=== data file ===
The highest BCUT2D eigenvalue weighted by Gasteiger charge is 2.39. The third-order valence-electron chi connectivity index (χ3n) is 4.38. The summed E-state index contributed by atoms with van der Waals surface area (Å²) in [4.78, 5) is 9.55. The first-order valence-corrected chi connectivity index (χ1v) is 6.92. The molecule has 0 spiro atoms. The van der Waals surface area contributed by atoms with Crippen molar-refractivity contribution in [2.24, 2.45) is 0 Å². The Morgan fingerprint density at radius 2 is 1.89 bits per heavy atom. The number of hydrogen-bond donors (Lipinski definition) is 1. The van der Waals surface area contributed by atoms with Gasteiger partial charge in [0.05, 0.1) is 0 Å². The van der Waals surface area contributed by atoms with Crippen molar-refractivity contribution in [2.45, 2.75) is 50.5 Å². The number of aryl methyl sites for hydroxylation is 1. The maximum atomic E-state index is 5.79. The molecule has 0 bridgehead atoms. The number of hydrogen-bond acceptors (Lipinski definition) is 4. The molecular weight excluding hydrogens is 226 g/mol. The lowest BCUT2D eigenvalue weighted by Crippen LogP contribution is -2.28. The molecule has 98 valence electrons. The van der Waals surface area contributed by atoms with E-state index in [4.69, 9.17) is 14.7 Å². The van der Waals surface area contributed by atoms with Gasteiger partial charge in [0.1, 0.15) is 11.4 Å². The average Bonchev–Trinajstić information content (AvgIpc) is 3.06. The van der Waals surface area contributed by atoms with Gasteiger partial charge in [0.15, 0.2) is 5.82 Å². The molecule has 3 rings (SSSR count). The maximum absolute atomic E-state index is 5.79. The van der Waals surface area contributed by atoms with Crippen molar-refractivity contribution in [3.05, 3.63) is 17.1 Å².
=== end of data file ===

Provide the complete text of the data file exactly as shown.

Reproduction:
The highest BCUT2D eigenvalue weighted by Gasteiger charge is 2.39. The third-order valence-electron chi connectivity index (χ3n) is 4.38. The summed E-state index contributed by atoms with van der Waals surface area (Å²) in [4.78, 5) is 9.55. The first-order valence-corrected chi connectivity index (χ1v) is 6.92. The molecule has 0 spiro atoms. The van der Waals surface area contributed by atoms with Crippen molar-refractivity contribution in [2.24, 2.45) is 0 Å². The Morgan fingerprint density at radius 2 is 1.89 bits per heavy atom. The number of hydrogen-bond donors (Lipinski definition) is 1. The van der Waals surface area contributed by atoms with Gasteiger partial charge in [0.05, 0.1) is 0 Å². The van der Waals surface area contributed by atoms with Crippen molar-refractivity contribution in [2.45, 2.75) is 50.5 Å². The number of aryl methyl sites for hydroxylation is 1. The maximum atomic E-state index is 5.79. The molecule has 0 bridgehead atoms. The number of hydrogen-bond acceptors (Lipinski definition) is 4. The molecular weight excluding hydrogens is 226 g/mol. The lowest BCUT2D eigenvalue weighted by Crippen LogP contribution is -2.28. The molecule has 98 valence electrons. The van der Waals surface area contributed by atoms with E-state index in [4.69, 9.17) is 14.7 Å². The van der Waals surface area contributed by atoms with Gasteiger partial charge in [0.1, 0.15) is 11.4 Å². The average Bonchev–Trinajstić information content (AvgIpc) is 3.06. The van der Waals surface area contributed by atoms with Gasteiger partial charge in [0.15, 0.2) is 5.82 Å². The molecule has 3 rings (SSSR count). The maximum absolute atomic E-state index is 5.79. The van der Waals surface area contributed by atoms with Crippen molar-refractivity contribution in [3.05, 3.63) is 17.1 Å².